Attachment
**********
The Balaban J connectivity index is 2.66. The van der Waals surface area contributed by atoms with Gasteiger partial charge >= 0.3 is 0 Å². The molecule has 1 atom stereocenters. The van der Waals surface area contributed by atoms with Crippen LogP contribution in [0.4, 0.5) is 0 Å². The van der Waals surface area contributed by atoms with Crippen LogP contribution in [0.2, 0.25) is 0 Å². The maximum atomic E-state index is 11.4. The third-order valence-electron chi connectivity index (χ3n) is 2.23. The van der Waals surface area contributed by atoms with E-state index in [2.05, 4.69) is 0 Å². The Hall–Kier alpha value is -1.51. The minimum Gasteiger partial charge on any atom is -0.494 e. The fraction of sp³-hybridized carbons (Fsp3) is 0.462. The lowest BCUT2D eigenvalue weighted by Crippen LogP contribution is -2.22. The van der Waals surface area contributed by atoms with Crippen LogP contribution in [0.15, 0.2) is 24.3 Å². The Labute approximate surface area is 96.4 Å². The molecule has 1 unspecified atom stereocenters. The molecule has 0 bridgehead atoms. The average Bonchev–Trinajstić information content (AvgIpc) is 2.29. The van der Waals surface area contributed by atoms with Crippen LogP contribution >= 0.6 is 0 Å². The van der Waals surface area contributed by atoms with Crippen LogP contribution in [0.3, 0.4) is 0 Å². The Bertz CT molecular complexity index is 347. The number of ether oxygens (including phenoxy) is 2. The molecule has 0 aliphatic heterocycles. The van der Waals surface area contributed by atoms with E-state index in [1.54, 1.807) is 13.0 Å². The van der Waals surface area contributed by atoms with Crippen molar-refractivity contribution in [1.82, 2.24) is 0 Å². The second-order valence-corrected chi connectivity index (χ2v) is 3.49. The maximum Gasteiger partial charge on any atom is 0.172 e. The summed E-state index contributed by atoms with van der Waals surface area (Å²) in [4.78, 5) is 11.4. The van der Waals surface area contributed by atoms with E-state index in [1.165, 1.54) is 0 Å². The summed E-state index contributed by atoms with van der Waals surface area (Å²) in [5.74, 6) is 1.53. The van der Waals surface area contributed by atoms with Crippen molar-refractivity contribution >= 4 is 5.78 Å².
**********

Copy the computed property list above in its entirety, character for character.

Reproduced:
The Balaban J connectivity index is 2.66. The van der Waals surface area contributed by atoms with Gasteiger partial charge >= 0.3 is 0 Å². The molecule has 1 atom stereocenters. The van der Waals surface area contributed by atoms with Crippen LogP contribution in [0.4, 0.5) is 0 Å². The van der Waals surface area contributed by atoms with Crippen LogP contribution in [0.2, 0.25) is 0 Å². The maximum atomic E-state index is 11.4. The third-order valence-electron chi connectivity index (χ3n) is 2.23. The van der Waals surface area contributed by atoms with E-state index in [2.05, 4.69) is 0 Å². The Hall–Kier alpha value is -1.51. The minimum Gasteiger partial charge on any atom is -0.494 e. The fraction of sp³-hybridized carbons (Fsp3) is 0.462. The lowest BCUT2D eigenvalue weighted by Crippen LogP contribution is -2.22. The van der Waals surface area contributed by atoms with Crippen LogP contribution in [0.15, 0.2) is 24.3 Å². The Labute approximate surface area is 96.4 Å². The molecule has 1 unspecified atom stereocenters. The molecule has 0 bridgehead atoms. The average Bonchev–Trinajstić information content (AvgIpc) is 2.29. The van der Waals surface area contributed by atoms with Crippen LogP contribution >= 0.6 is 0 Å². The van der Waals surface area contributed by atoms with Crippen LogP contribution in [0.3, 0.4) is 0 Å². The Bertz CT molecular complexity index is 347. The number of ether oxygens (including phenoxy) is 2. The molecule has 0 aliphatic heterocycles. The van der Waals surface area contributed by atoms with E-state index in [1.54, 1.807) is 13.0 Å². The van der Waals surface area contributed by atoms with Crippen molar-refractivity contribution in [1.82, 2.24) is 0 Å². The second-order valence-corrected chi connectivity index (χ2v) is 3.49. The maximum Gasteiger partial charge on any atom is 0.172 e. The summed E-state index contributed by atoms with van der Waals surface area (Å²) in [4.78, 5) is 11.4. The van der Waals surface area contributed by atoms with E-state index in [1.165, 1.54) is 0 Å². The summed E-state index contributed by atoms with van der Waals surface area (Å²) in [5.74, 6) is 1.53. The van der Waals surface area contributed by atoms with Crippen molar-refractivity contribution >= 4 is 5.78 Å².